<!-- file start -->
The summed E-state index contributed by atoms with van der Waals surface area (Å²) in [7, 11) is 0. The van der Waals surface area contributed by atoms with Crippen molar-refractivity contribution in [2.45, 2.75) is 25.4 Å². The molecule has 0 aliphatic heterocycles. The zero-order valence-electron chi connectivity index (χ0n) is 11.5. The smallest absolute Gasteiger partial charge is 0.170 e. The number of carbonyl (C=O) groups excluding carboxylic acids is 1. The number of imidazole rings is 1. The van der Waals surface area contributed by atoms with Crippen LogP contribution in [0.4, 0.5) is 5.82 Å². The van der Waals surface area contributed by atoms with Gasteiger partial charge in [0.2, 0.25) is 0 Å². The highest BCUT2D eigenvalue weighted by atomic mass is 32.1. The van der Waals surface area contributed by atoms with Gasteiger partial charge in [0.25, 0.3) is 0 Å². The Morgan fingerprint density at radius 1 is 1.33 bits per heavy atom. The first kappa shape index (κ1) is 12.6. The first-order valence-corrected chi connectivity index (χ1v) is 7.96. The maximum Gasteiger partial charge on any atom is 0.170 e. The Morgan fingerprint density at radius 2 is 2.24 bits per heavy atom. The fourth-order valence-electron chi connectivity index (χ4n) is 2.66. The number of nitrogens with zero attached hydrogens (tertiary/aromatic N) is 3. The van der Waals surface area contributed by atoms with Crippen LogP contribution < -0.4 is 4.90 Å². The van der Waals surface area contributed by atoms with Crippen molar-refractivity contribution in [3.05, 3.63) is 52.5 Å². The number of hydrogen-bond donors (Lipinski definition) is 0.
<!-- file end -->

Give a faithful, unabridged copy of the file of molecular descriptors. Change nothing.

The summed E-state index contributed by atoms with van der Waals surface area (Å²) in [7, 11) is 0. The van der Waals surface area contributed by atoms with Crippen molar-refractivity contribution in [2.45, 2.75) is 25.4 Å². The molecule has 0 aliphatic heterocycles. The zero-order valence-electron chi connectivity index (χ0n) is 11.5. The smallest absolute Gasteiger partial charge is 0.170 e. The number of carbonyl (C=O) groups excluding carboxylic acids is 1. The number of imidazole rings is 1. The van der Waals surface area contributed by atoms with Crippen LogP contribution in [0.4, 0.5) is 5.82 Å². The van der Waals surface area contributed by atoms with Gasteiger partial charge in [0.2, 0.25) is 0 Å². The highest BCUT2D eigenvalue weighted by atomic mass is 32.1. The van der Waals surface area contributed by atoms with Gasteiger partial charge in [0.25, 0.3) is 0 Å². The Morgan fingerprint density at radius 1 is 1.33 bits per heavy atom. The first kappa shape index (κ1) is 12.6. The first-order valence-corrected chi connectivity index (χ1v) is 7.96. The maximum Gasteiger partial charge on any atom is 0.170 e. The Morgan fingerprint density at radius 2 is 2.24 bits per heavy atom. The fourth-order valence-electron chi connectivity index (χ4n) is 2.66. The number of nitrogens with zero attached hydrogens (tertiary/aromatic N) is 3. The van der Waals surface area contributed by atoms with Crippen LogP contribution < -0.4 is 4.90 Å². The van der Waals surface area contributed by atoms with Crippen molar-refractivity contribution in [3.05, 3.63) is 52.5 Å². The number of hydrogen-bond donors (Lipinski definition) is 0.